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Resilience & Reintegration: What Can We Learn from Research? Karen Quigley, Ph.D. NJ WRIISC.

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Presentation on theme: "Resilience & Reintegration: What Can We Learn from Research? Karen Quigley, Ph.D. NJ WRIISC."— Presentation transcript:

1 Resilience & Reintegration: What Can We Learn from Research? Karen Quigley, Ph.D. NJ WRIISC

2 Today’s Goals  Describe the prospective, longitudinal HEROES Project study  Discuss initial findings on predictors of non- specific physical symptoms after deployment  Discuss how these findings can inform clinical practice

3  Healthy Resilience after Operational and Environmental Stressors  Longitudinal, prospective cohort study of 790 Army National Guard and Reserve Soldiers deploying to Iraq or Afghanistan

4 A Primary Study Aim: Understand what factors lead to increased physical symptoms in those returning from combat (and that can have important functional consequences)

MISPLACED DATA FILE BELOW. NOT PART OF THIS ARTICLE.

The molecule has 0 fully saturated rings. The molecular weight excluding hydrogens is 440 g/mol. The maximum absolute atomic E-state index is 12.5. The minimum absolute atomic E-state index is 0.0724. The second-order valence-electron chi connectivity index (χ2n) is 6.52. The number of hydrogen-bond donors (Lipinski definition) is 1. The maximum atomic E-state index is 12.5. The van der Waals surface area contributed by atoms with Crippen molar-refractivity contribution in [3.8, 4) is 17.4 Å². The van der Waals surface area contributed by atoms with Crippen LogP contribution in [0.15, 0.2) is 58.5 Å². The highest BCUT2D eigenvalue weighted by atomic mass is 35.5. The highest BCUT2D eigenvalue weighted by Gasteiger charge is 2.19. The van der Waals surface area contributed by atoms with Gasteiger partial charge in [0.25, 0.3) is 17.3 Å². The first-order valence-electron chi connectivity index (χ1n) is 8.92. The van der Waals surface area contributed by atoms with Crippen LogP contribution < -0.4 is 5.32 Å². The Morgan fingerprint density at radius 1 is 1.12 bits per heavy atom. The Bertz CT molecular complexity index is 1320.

5 Methods  Army National Guard and Reserve Soldiers volunteered at Fort Dix, NJ and Camp Shelby, MS  Informed Consent (both VA and DOD) Data Collection Timeline  Risk and Resilience survey measures PRE- DEPLOYMENT Surveys Lab Stressor with physiology I MMED. P OST - D EPLOYMENT Surveys Saliva samples (rest & first a.m.) 3 M ONTHS P OST Surveys mailed to home O NE Y EAR P OST Surveys mailed to home D EPLOYMENT

6 Risk and Resilience Measures RISKRESILIENCE Demographics: Age, gender, education, race/ethnicity, number of prior deployments Social Support Trait Negative EmotionalityUnit Cohesion Prior Life Stressors (including Trauma) Coping Style: Current Distress  Approach Absorption  Avoidance Alcohol Misuse Combat and Aftermath of Battle Experiences Social Desirability Injury

7 Outcome Measure - Non-Specific Physical Symptoms – Patient Health Questionnaire-15 (PHQ-15) Stomach painPain or problems during sexual intercourse Dizziness Back painChest painShortness of breath Pain in arms, legs, joints Trouble sleepingFainting spells HeadachesFeeling tired or having low energy Feeling heart pound or race Menstrual cramps or other problems w/periods (women) Nausea, gas or indigestion Constipation, loose bowels or diarrhea